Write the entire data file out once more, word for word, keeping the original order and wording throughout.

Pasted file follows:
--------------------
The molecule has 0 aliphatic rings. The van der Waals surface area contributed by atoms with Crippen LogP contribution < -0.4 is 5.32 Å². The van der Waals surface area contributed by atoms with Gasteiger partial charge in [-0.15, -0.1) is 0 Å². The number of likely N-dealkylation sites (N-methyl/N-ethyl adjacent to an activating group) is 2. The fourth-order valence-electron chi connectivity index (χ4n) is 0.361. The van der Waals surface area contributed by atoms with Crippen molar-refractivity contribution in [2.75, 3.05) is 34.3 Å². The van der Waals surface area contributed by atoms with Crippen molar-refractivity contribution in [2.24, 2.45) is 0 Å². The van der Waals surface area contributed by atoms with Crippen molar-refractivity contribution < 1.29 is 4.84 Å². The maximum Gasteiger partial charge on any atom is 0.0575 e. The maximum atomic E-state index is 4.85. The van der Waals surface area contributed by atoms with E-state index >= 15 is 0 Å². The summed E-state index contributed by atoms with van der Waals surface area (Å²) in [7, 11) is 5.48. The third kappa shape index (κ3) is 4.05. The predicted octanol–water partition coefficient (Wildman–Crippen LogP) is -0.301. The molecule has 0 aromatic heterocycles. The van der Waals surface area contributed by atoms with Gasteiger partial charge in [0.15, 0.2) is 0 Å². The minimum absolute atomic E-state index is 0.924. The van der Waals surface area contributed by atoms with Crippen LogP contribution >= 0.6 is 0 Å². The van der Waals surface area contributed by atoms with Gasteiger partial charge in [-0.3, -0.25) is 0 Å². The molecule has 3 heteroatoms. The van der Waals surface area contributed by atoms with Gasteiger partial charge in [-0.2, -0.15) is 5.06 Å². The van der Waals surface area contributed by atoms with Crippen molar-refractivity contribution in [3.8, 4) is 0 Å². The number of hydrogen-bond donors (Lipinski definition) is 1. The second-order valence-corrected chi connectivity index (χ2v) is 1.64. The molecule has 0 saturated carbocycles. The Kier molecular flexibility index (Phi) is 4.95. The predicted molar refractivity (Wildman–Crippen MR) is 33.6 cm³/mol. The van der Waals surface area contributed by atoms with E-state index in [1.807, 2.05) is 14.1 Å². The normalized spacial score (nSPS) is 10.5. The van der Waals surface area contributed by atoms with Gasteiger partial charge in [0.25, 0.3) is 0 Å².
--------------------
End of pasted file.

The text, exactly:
The molecule has 0 aliphatic rings. The van der Waals surface area contributed by atoms with Crippen LogP contribution < -0.4 is 5.32 Å². The van der Waals surface area contributed by atoms with Gasteiger partial charge in [-0.15, -0.1) is 0 Å². The number of likely N-dealkylation sites (N-methyl/N-ethyl adjacent to an activating group) is 2. The fourth-order valence-electron chi connectivity index (χ4n) is 0.361. The van der Waals surface area contributed by atoms with Crippen molar-refractivity contribution in [2.75, 3.05) is 34.3 Å². The van der Waals surface area contributed by atoms with Crippen molar-refractivity contribution in [2.24, 2.45) is 0 Å². The van der Waals surface area contributed by atoms with Crippen molar-refractivity contribution < 1.29 is 4.84 Å². The maximum Gasteiger partial charge on any atom is 0.0575 e. The maximum atomic E-state index is 4.85. The van der Waals surface area contributed by atoms with E-state index >= 15 is 0 Å². The summed E-state index contributed by atoms with van der Waals surface area (Å²) in [7, 11) is 5.48. The third kappa shape index (κ3) is 4.05. The predicted octanol–water partition coefficient (Wildman–Crippen LogP) is -0.301. The molecule has 0 aromatic heterocycles. The van der Waals surface area contributed by atoms with Gasteiger partial charge in [0.15, 0.2) is 0 Å². The minimum absolute atomic E-state index is 0.924. The van der Waals surface area contributed by atoms with Crippen LogP contribution >= 0.6 is 0 Å². The van der Waals surface area contributed by atoms with Gasteiger partial charge in [-0.3, -0.25) is 0 Å². The molecule has 3 heteroatoms. The van der Waals surface area contributed by atoms with Gasteiger partial charge in [-0.2, -0.15) is 5.06 Å². The van der Waals surface area contributed by atoms with Crippen molar-refractivity contribution in [3.8, 4) is 0 Å². The number of hydrogen-bond donors (Lipinski definition) is 1. The second-order valence-corrected chi connectivity index (χ2v) is 1.64. The molecule has 0 saturated carbocycles. The Kier molecular flexibility index (Phi) is 4.95. The predicted molar refractivity (Wildman–Crippen MR) is 33.6 cm³/mol. The van der Waals surface area contributed by atoms with E-state index in [1.807, 2.05) is 14.1 Å². The normalized spacial score (nSPS) is 10.5. The van der Waals surface area contributed by atoms with Gasteiger partial charge in [0.25, 0.3) is 0 Å².